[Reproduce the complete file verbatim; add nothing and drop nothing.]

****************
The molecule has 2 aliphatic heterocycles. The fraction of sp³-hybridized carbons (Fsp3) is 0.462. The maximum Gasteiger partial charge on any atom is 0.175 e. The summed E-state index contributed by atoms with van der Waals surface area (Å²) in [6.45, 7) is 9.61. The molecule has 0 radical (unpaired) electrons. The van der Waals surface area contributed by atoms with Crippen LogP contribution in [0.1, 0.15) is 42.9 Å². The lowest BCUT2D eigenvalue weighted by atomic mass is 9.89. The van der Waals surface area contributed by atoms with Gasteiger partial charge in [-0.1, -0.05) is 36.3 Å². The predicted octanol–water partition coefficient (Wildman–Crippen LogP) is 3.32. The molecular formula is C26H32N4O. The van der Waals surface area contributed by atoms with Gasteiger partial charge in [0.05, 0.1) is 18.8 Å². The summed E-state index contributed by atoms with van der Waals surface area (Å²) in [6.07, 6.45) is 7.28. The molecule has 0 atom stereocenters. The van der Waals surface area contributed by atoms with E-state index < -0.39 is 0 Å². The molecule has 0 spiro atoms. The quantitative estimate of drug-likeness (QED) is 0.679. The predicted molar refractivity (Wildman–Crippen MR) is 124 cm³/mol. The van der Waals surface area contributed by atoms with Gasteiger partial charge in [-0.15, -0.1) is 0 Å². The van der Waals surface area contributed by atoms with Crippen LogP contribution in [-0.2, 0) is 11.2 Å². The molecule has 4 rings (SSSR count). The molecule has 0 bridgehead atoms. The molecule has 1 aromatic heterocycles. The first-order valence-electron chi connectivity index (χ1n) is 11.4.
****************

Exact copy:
The molecule has 2 aliphatic heterocycles. The fraction of sp³-hybridized carbons (Fsp3) is 0.462. The maximum Gasteiger partial charge on any atom is 0.175 e. The summed E-state index contributed by atoms with van der Waals surface area (Å²) in [6.45, 7) is 9.61. The molecule has 0 radical (unpaired) electrons. The van der Waals surface area contributed by atoms with Crippen LogP contribution in [0.1, 0.15) is 42.9 Å². The lowest BCUT2D eigenvalue weighted by atomic mass is 9.89. The van der Waals surface area contributed by atoms with Gasteiger partial charge in [-0.1, -0.05) is 36.3 Å². The predicted octanol–water partition coefficient (Wildman–Crippen LogP) is 3.32. The molecular formula is C26H32N4O. The van der Waals surface area contributed by atoms with Gasteiger partial charge in [0.05, 0.1) is 18.8 Å². The summed E-state index contributed by atoms with van der Waals surface area (Å²) in [6.07, 6.45) is 7.28. The molecule has 0 atom stereocenters. The van der Waals surface area contributed by atoms with E-state index < -0.39 is 0 Å². The molecule has 0 spiro atoms. The quantitative estimate of drug-likeness (QED) is 0.679. The predicted molar refractivity (Wildman–Crippen MR) is 124 cm³/mol. The van der Waals surface area contributed by atoms with Gasteiger partial charge in [-0.15, -0.1) is 0 Å². The van der Waals surface area contributed by atoms with Crippen LogP contribution in [-0.2, 0) is 11.2 Å². The molecule has 4 rings (SSSR count). The molecule has 0 bridgehead atoms. The molecule has 1 aromatic heterocycles. The first-order valence-electron chi connectivity index (χ1n) is 11.4.